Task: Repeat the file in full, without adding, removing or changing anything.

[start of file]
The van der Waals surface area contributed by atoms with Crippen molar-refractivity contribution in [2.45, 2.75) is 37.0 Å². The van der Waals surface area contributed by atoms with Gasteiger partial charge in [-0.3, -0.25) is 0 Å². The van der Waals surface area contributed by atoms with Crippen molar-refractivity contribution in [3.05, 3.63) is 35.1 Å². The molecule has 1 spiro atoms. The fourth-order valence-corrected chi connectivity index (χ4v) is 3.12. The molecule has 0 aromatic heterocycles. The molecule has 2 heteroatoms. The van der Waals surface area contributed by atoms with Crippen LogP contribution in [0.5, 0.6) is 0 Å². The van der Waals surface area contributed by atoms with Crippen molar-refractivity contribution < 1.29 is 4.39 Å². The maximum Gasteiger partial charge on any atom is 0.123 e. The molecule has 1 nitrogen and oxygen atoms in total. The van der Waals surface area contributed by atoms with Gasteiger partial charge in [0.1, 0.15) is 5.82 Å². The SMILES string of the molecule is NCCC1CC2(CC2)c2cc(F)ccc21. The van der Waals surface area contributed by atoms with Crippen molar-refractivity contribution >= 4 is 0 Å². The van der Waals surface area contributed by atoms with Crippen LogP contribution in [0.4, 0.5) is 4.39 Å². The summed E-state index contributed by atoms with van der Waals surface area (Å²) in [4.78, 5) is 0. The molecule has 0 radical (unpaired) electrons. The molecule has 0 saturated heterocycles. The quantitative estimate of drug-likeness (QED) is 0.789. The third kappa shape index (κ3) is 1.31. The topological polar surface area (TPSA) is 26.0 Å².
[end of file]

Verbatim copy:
The van der Waals surface area contributed by atoms with Crippen molar-refractivity contribution in [2.45, 2.75) is 37.0 Å². The van der Waals surface area contributed by atoms with Gasteiger partial charge in [-0.3, -0.25) is 0 Å². The van der Waals surface area contributed by atoms with Crippen molar-refractivity contribution in [3.05, 3.63) is 35.1 Å². The molecule has 1 spiro atoms. The fourth-order valence-corrected chi connectivity index (χ4v) is 3.12. The molecule has 0 aromatic heterocycles. The molecule has 2 heteroatoms. The van der Waals surface area contributed by atoms with Crippen LogP contribution in [0.5, 0.6) is 0 Å². The van der Waals surface area contributed by atoms with Crippen molar-refractivity contribution < 1.29 is 4.39 Å². The maximum Gasteiger partial charge on any atom is 0.123 e. The molecule has 1 nitrogen and oxygen atoms in total. The van der Waals surface area contributed by atoms with Gasteiger partial charge in [0.1, 0.15) is 5.82 Å². The SMILES string of the molecule is NCCC1CC2(CC2)c2cc(F)ccc21. The van der Waals surface area contributed by atoms with Crippen molar-refractivity contribution >= 4 is 0 Å². The van der Waals surface area contributed by atoms with Crippen LogP contribution in [0.4, 0.5) is 4.39 Å². The summed E-state index contributed by atoms with van der Waals surface area (Å²) in [4.78, 5) is 0. The molecule has 0 radical (unpaired) electrons. The molecule has 0 saturated heterocycles. The quantitative estimate of drug-likeness (QED) is 0.789. The third kappa shape index (κ3) is 1.31. The topological polar surface area (TPSA) is 26.0 Å².